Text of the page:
“(Kurt) was the first kid that I actually trained,” Dennard said. “Figuring out how to train him, what works, what doesn’t work. How to get his 40-yard dash up, how to figure out how he should look when we go to schools. He was the first kid that I ever took through the process of training to getting offers.”
With the focus of the business geared towards adults through their first move into a building, their focus soon changed to athletes after moving into their current residence.
“Back then, we had a few kids,” Dennard said. “We had Kurt, we had Jaquan (Henderson) and J.J. (Holloman). I trained them 1-on-1. Since We’ve been here, we train whole teams. Right now, the Rockdale and Arabia Mountain basketball teams train out of here. With Doug (Butler) being one of our trainers, we’ve been working more with the Heritage teams.”
Having the opportunity to train young athletes around the Conyers and Covington area runs much deeper than that of the physical training for Dennard.
“Through the process of training athletes, you also get to know their family,” Dennard said. “I always know mom and dad and what they have going on. It almost feels like a family. Kurt will tell you that I’m his uncle. It’s always a great feeling to know that you were there the whole time and you helped guide them.”
Aside from training athletes, Dennard also funds college visits throughout the year. Dennard and his Team 3 Sports company are on the road 12-13 weeks in the fall and are back bussing kids out in the spring and summer months.
“Our goal as a training facility is to always be able to hang a college banner up,” Dennard said. “Every banner here is related to a kid. The first time we did a college trip four years ago, we took like 30 kids to Johnson C. Smith, Clemson and UNC-Charlotte.”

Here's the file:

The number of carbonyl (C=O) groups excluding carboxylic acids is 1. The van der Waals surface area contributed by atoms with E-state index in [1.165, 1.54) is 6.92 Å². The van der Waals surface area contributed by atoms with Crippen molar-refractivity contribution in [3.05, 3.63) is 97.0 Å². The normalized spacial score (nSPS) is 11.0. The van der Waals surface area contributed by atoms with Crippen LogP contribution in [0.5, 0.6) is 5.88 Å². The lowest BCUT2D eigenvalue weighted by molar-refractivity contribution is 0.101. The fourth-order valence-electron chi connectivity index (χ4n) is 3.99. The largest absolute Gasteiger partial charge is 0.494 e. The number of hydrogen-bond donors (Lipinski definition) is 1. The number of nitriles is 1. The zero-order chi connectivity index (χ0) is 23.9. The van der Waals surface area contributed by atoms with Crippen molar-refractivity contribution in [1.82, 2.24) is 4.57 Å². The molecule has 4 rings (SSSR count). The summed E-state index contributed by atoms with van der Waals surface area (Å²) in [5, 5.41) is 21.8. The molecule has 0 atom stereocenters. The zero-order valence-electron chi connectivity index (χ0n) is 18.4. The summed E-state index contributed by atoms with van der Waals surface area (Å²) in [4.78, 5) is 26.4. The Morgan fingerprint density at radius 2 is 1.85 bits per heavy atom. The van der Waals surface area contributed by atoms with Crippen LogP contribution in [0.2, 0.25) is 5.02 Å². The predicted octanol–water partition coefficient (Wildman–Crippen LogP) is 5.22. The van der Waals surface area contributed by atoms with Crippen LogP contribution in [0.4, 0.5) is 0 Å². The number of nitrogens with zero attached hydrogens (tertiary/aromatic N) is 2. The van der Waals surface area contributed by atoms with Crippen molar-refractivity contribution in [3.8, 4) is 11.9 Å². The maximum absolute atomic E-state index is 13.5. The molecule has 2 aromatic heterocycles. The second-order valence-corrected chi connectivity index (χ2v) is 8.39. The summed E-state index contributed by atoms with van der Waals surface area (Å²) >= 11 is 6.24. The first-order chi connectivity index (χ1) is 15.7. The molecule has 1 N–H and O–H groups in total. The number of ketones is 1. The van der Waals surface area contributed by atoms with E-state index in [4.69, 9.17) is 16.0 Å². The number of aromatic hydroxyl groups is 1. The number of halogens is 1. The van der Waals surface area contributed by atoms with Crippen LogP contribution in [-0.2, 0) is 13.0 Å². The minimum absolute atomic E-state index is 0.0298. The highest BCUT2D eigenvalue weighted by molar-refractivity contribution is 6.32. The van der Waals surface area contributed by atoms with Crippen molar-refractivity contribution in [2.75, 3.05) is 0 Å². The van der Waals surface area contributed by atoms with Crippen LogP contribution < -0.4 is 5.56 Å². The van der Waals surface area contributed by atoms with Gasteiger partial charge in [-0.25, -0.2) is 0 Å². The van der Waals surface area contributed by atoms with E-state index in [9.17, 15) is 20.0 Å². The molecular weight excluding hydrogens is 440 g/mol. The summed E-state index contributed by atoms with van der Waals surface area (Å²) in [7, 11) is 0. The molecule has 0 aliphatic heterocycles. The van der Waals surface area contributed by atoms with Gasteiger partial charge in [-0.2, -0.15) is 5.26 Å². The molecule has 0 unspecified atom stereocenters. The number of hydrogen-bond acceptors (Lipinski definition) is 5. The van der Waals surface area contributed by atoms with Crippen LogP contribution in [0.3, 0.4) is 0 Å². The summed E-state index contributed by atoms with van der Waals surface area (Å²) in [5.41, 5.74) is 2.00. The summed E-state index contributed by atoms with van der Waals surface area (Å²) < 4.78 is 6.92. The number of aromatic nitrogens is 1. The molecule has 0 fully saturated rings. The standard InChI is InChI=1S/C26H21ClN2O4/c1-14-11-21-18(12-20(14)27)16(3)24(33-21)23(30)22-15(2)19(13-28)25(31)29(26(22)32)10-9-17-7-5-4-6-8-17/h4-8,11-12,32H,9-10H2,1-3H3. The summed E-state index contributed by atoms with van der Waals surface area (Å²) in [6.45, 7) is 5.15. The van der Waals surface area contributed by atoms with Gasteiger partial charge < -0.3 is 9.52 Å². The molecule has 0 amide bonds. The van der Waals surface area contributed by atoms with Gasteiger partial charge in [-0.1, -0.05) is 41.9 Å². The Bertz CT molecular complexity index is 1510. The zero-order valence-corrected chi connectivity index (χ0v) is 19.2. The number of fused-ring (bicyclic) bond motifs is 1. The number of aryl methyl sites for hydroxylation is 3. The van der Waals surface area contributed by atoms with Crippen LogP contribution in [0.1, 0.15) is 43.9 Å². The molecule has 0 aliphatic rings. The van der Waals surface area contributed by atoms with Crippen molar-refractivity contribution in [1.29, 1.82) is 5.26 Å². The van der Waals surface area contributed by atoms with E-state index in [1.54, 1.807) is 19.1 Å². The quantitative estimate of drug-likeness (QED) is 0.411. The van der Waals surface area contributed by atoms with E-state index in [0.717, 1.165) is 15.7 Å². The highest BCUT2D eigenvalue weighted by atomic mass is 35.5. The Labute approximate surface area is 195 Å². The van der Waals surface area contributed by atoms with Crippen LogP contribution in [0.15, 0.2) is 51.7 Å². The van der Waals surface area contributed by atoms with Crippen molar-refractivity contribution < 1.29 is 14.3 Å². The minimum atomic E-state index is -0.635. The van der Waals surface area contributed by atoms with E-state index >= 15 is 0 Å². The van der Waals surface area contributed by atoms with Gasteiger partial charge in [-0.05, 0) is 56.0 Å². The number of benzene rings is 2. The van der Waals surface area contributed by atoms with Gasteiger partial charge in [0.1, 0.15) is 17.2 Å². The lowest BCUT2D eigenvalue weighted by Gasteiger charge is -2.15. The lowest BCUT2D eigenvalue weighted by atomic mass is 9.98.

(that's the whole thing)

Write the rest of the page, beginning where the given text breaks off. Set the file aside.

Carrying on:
We go from big-time D-1 schools to D-II and D-III schools. We make sure that we visit as many schools as possible. We’ve been just about everywhere.”
After seven years of training and watching his business grow to heights he never could have imagined, Dennard finds time to soak it all in every chance that he gets.
“Every morning when I get here at about 3:45 a.m., I cut the lights on and just look,” Dennard said. “But just as quick as I do that, I know that it’s a new day and there is something new to do. What’s next on the agenda? That’s why it is always a joy.”
Crossfit and ISSA certified, Dennard is currently working on his NSCA certification that will allow him to become a collegiate strength and conditioning coach one day if he so chooses.
“I’ve been studying and I’m looking to take the test next September,” Dennard said. “That will get me into any college in America.”
With Team 3 Sports already housing eight trainers and two managers, Dennard hopes to retire in a college town down the road and work as a strength and conditioning coach, preferably at his son’s future college.
“That is the big goal right now for our family,” Dennard said. “When he goes to college, I will look to get a job at that same college. Team 3 Sports will be here, but I probably won’t be. I’ve been doing this for seven years, so the experience will be there when it’s time for me to go somewhere.”